The British government faces a lawsuit for immigration controls at Ruzyne airport
In July of this year Britain introduced controversial immigration controls at Prague's Ruzyne Airport, in response to an increasing number of Czech citizens - mostly members of the Roma community - flying to Britain to seek asylum. The measures were criticised by Roma groups and human rights organisations, who said they were discriminatory. On Tuesday, after being suspended several times, these "pre-clearance measures" were once again introduced. Radio Prague's Nicole Klement has more.
Last year Britain received around 1,200 asylum requests from Czech citizens, almost all of them believed to be Roma. The figure applies only to the family member making the claim, and so can be multiplied by at least 4. The problem is that Britain does not see Czechs - Roma or otherwise - as justified asylum seekers, and says the measures were a necessary response to what it describes as the continuing abuse of its asylum system. Passengers to Britain are interviewed at the airport, and if the immigration officer is not satisfied that they are bona fide tourists, they're turned away.
At a press conference in September, Britain's Minister for European Affairs, Peter Hain, defended the measures, describing them as both necessary and effective.
"On the question of the pre-entry clearance procedures, which I know have caused a lot of difficulty here and I know have attracted a lot of unwarranted media speculation and criticism. Last month whilst this pre-entry procedure was operating only 19 claims for asylum were made, by Czech citizens, compared with 1200 in the first six months of this year. And, in the three weeks before we instituted the pre-entry clearance system there were 209 claims. If you compare the 209 in three weeks with the 19 in the last month you can see that the system has been necessary and effective."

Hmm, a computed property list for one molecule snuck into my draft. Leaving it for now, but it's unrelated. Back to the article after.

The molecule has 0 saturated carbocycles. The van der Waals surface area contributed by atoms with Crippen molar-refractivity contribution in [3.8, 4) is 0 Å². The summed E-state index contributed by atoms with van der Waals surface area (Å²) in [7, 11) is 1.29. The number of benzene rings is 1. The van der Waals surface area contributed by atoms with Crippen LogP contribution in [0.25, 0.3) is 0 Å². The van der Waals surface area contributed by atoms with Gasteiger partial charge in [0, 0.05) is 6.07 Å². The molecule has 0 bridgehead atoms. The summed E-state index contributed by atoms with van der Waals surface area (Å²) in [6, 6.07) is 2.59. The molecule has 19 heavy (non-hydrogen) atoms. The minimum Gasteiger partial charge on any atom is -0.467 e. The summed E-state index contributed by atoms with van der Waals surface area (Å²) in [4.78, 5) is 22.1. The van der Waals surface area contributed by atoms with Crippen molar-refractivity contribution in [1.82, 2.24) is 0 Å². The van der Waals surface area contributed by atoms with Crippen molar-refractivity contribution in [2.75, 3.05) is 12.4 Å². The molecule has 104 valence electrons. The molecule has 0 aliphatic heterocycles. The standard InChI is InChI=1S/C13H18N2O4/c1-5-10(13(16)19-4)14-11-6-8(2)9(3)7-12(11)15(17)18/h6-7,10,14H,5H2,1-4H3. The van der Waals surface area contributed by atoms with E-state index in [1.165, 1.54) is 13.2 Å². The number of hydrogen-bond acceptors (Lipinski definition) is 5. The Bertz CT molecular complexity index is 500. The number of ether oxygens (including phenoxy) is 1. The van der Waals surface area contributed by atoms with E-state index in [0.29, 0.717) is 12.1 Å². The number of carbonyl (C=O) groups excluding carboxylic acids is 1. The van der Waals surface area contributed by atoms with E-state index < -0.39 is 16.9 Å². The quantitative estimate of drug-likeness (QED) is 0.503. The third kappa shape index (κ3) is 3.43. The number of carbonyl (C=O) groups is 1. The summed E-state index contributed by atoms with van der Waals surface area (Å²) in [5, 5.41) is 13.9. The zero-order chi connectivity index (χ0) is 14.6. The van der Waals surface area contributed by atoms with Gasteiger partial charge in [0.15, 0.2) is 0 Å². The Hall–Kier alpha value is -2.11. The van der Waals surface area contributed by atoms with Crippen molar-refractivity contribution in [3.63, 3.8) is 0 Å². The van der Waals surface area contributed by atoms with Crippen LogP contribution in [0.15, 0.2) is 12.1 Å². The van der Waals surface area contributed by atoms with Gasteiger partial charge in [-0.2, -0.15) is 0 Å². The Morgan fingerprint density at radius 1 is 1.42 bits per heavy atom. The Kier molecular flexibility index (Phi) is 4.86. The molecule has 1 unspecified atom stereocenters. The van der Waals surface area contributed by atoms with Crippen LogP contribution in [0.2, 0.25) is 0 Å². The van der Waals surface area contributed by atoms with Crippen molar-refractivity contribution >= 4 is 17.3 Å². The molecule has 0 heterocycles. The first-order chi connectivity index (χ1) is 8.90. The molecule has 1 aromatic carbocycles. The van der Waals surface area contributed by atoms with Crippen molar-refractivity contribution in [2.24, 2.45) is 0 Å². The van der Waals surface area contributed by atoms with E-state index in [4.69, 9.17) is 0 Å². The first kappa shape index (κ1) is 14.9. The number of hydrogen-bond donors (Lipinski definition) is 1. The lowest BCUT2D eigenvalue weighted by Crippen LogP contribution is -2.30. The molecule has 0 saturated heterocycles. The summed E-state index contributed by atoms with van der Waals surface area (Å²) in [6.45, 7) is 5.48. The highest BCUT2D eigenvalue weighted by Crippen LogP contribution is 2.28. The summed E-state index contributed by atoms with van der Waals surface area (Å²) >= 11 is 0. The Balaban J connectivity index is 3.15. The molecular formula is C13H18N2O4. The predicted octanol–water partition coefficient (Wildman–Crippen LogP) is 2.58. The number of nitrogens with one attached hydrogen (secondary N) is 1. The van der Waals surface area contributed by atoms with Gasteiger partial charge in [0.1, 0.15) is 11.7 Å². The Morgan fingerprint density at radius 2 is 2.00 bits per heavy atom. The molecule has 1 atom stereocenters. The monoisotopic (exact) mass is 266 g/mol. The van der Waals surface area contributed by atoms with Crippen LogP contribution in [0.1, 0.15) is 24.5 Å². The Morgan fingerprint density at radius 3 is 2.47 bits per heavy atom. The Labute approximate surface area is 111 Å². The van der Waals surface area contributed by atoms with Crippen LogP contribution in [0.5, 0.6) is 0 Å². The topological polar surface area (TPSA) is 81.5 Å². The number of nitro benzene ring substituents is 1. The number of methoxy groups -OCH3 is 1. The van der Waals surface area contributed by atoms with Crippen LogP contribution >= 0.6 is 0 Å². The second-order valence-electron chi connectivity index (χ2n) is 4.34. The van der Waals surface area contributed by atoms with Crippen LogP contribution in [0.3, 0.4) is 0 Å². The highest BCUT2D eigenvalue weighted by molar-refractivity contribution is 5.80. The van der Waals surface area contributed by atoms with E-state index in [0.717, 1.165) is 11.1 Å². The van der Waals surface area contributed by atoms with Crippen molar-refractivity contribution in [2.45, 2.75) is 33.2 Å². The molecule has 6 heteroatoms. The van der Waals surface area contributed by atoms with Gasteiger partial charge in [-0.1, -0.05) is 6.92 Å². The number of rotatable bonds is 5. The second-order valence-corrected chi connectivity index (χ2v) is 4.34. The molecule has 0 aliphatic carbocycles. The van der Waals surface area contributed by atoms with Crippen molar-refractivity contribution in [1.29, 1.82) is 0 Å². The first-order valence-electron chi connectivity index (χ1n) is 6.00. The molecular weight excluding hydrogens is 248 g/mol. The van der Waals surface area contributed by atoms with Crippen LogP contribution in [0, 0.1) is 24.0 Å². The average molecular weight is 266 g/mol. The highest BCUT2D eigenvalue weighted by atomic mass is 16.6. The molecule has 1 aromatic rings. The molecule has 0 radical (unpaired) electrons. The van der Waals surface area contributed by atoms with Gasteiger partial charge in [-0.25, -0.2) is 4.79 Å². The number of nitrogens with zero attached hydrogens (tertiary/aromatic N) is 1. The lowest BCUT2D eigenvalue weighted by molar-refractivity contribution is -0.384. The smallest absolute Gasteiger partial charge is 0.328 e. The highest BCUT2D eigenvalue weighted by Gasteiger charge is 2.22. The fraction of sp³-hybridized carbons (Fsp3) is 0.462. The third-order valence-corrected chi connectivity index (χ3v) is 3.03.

I also spoke with Giles Portmann -the British Embassy's Press secretary - about the "pre-clearance" measures.
"We agreed with the Czech Government that a system of pre-clearance was a much better more flexible short term way of dealing with that problem and the alternative which is a visa regime. So, we've now had the pre-clearance running for two periods over the summer for about 3 or 4 weeks. And when we suspended the operation the last time on the 27th of September we announced that our officials may well come back for short periods in the coming few weeks. Just to maintain a presence. So, that's why the officials had returned yesterday."
Could you tell me why minority advocate groups are angered by these measures?
"Well, I can't speak for them. But, I can however very firmly refute the accusations by some quarters that the controls are discriminatory. They are certainly not- all people travelling from Prague to Great Britain have to go through the same controls that includes even UK passport holders. Everybody has to meet the immigration criteria. And our officials make their decisions on whether or not to allow people to enter the country on those immigration rules. And a persons ethnicity is not allowed to be taken into consideration."
But that's not a view shared by the European Roma Rights Centre: they're filing a lawsuit in a British court this week, based on claims that the controls discriminate against all Roma wishing to visit Britain.